Corps cutting flow from lake

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The Army Corps of Engineers has begun the gradual process of reducing flows in the Savanah River about 15 percent, to an average of 3,100 cubic feet per second.

"We started the reductions yesterday because it will take seven to 10 days to gradually move down to the new levels," corps spokesman Billy Birdwell said Tuesday.

The reductions -- bringing the lowest flows since a federal drought management plan was created in 1989 -- are designed to slow the decline of water levels at Thurmond Lake and other upstate reservoirs while balancing those interests with the needs of downstream users, such as drinking water plants in Augusta and North Augusta, large industries and wastewater-treatment facilities.

"It's probably nothing anyone will notice downstream, but it will be noted in the long run upstream," Mr. Birdwell said. "It will buy us extra time should the drought continue as we predict it may."

The lower flows will be in effect through January, rather than through February as originally planned, he said, because of concern over potential impact on the endangered shortnose sturgeon, which lives in the river and spawns in February.

"There is still some discussion about February," he said. "We haven't made a final decision yet."

The flow reduction was applauded by lake-area residents such as Barb Shelley, a facilitator with the Friends of the Savannah River Basin group, which has helped educate residents about the drought and its impact on water management in the upstate reservoirs.

"This is good news and establishes a precedent to going below the current mandated minimum flow of 3,600 cubic feet per second," she said. "However, we are not happy about the reduction only through January, with a possible extension through February, rather than definitely through the end of February."

The city of Augusta, which pulls drinking water from the Augusta Canal and from the river, is not expected to be affected, although there could be environmental consequences for the shoals, which run parallel to the canal.

"We know the city of Augusta will continue to pull what they need through the Augusta Canal, and they've warned us of impacts on the shoals, but we've determined those impacts are not significant enough to avoid this action," Mr. Birdwell said.

Plant Vogtle's twin nuclear reactors 20 miles below Augusta, which consume about 43 million gallons of water daily, will not be affected by the lower flows, said Georgia Power spokeswoman Amoi Jeter .

Farther downstream, the impact on fragile coastal estuaries and the 29,000-acre Savannah National Wildlife Refuge will be monitored. Concerns were raised that lower river flows could let saltwater move farther upstream and affect freshwater areas.

Mr. Birdwell said the corps is prepared to re-evaluate the plan if negative effects are documented downstream.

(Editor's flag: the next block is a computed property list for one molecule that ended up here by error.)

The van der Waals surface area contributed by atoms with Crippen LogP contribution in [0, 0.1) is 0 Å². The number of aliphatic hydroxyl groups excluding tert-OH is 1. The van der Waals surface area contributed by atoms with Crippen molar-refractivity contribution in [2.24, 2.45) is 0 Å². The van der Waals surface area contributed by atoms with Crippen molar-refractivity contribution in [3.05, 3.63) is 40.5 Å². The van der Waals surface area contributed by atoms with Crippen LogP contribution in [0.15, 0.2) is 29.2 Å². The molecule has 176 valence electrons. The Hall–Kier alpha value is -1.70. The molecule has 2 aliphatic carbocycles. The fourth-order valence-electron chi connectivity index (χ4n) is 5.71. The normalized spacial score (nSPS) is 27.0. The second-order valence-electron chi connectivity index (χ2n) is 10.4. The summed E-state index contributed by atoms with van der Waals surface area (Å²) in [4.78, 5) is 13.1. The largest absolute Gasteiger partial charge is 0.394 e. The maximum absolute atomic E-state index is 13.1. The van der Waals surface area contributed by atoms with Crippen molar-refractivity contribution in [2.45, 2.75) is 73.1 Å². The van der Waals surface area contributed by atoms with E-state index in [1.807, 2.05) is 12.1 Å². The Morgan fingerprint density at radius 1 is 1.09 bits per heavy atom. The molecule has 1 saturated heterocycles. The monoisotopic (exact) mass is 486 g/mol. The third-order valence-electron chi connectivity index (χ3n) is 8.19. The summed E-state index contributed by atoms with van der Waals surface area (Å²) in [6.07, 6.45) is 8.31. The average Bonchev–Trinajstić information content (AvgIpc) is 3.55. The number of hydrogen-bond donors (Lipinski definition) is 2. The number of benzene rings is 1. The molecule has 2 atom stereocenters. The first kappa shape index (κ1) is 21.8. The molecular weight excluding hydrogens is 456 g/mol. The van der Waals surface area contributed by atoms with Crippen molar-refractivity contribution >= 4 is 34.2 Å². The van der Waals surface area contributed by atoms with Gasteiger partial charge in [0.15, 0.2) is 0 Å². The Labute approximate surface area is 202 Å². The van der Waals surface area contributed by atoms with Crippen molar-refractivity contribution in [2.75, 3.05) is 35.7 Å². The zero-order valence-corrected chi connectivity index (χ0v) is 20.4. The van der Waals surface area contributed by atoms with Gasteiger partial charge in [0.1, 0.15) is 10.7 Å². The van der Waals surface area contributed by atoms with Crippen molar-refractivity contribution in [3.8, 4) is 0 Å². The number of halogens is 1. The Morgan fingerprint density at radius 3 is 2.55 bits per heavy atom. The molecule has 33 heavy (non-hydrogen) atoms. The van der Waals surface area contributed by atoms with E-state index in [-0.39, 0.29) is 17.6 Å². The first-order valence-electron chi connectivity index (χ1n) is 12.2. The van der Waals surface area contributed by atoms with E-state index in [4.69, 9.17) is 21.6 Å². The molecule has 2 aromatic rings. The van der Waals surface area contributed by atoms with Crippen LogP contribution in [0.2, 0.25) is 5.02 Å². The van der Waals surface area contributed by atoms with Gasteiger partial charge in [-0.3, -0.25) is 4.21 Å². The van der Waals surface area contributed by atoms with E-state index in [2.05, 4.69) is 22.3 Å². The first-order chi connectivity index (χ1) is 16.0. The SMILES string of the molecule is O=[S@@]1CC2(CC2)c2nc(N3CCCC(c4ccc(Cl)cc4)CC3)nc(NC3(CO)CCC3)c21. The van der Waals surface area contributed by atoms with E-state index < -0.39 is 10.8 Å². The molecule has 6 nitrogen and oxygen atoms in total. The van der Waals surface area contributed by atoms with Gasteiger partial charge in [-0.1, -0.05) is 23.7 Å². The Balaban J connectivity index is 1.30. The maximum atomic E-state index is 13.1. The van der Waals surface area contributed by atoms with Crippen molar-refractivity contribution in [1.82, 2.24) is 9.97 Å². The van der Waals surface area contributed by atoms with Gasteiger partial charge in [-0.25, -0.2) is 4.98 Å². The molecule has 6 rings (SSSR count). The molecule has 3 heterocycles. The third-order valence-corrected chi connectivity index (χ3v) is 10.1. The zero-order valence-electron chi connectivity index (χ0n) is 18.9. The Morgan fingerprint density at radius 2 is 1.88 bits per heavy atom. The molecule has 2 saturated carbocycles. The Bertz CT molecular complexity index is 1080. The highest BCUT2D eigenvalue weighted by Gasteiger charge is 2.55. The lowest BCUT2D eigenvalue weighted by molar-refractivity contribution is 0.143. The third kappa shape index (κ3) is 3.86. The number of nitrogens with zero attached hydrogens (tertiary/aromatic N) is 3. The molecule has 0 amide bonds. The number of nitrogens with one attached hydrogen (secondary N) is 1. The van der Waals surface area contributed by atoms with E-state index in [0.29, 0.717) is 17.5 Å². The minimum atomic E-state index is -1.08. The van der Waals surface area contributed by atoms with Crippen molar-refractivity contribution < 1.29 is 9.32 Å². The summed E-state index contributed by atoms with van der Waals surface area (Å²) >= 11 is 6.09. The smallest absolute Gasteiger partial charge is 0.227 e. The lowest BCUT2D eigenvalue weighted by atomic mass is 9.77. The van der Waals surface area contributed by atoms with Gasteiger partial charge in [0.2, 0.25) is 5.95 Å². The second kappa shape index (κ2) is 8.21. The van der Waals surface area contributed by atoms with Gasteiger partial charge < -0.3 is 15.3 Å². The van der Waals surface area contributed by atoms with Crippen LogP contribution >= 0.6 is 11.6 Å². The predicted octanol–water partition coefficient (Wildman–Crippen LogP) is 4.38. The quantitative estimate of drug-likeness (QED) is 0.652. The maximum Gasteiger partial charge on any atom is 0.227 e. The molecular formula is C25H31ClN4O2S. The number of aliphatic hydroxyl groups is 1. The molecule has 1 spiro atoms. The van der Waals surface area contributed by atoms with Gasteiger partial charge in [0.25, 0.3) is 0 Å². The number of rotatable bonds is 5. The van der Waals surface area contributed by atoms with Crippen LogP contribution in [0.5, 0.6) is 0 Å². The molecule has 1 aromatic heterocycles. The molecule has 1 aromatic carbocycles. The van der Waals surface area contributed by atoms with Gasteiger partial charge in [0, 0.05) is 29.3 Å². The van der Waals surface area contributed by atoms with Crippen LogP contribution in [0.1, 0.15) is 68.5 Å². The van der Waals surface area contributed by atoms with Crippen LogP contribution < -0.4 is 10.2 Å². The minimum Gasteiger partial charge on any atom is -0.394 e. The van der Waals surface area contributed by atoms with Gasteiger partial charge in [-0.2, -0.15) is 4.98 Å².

Currently, Thurmond's pool is 313.99 feet above sea level, more than 16 feet below its full pool of 330 feet above sea level. Forecasts indicate that the lake will continue to drop, despite the movement of more water from Hartwell into Thurmond to enable Thurmond to maintain minimum flows to the river.

Reach Rob Pavey at (706) 868-1222, ext. 119, or

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Fishboy 11/26/08 - 08:48 am
It's probably nothing anyone

It's probably nothing anyone will notice downstream, but it will be noted in the long run upstream," Mr. Birdwell said. Yeah right. Tell that to the people who won't be able to use the boat ramp below New Savannah Bluff Lock and Dam.

Tell it like it is
Tell it like it is 11/26/08 - 09:24 am
Lake Thurmond you mean DRY

Lake Thurmond you mean DRY LAKE.
Birdwell could have prevented this by cutting the flow this spring.
Millions of dollars have been lost from the business that depend on the lake. Property for lakefront sites have lost their value.
Maybe Obamma will appoint someone who knows how to conserve our water level.

thistownisunbelievable 11/26/08 - 09:43 am
But don't worry about Lake

But don't worry about Lake Russell. It's almost at full pool, while Hartwell and Thurmond dry up.

Riverman1 11/26/08 - 10:23 am
The flow has already been

The flow has already been significantly reduced and the way the output is calculated has been changed to include the effects of the Stevens Creek input. Let's hope this further reduction doesn't cause damage downstream. Columbia Cty waste treatment water goes in above Richmond Cty drinking water intake. Y'all better hope there is enough water flowing.

Tujeez 11/26/08 - 09:48 pm
Riverman1, The "wastewater"

Riverman1, The "wastewater" from Most wastewater treatment plants is cleaner than the water that is already in the river. The Waste Sludge is, or was, being dumped on farmland as a soil ammendment. That is, until it was found to contain "heavy metals"(in Richmond County). The foodstuff grown on those fields was fed to milk cows. Now I wouldn't wager that the milk was as pure as the "wastewater" being released into the river. The wastewater is released into the River as a precaution, should the water in the purifying process "accidentally" be released prematurely, as in a flood condition. You say that Richmond County gets its water from the river that Columbia County dumps its wastewater into. In the country, we call that "Branch Kin".

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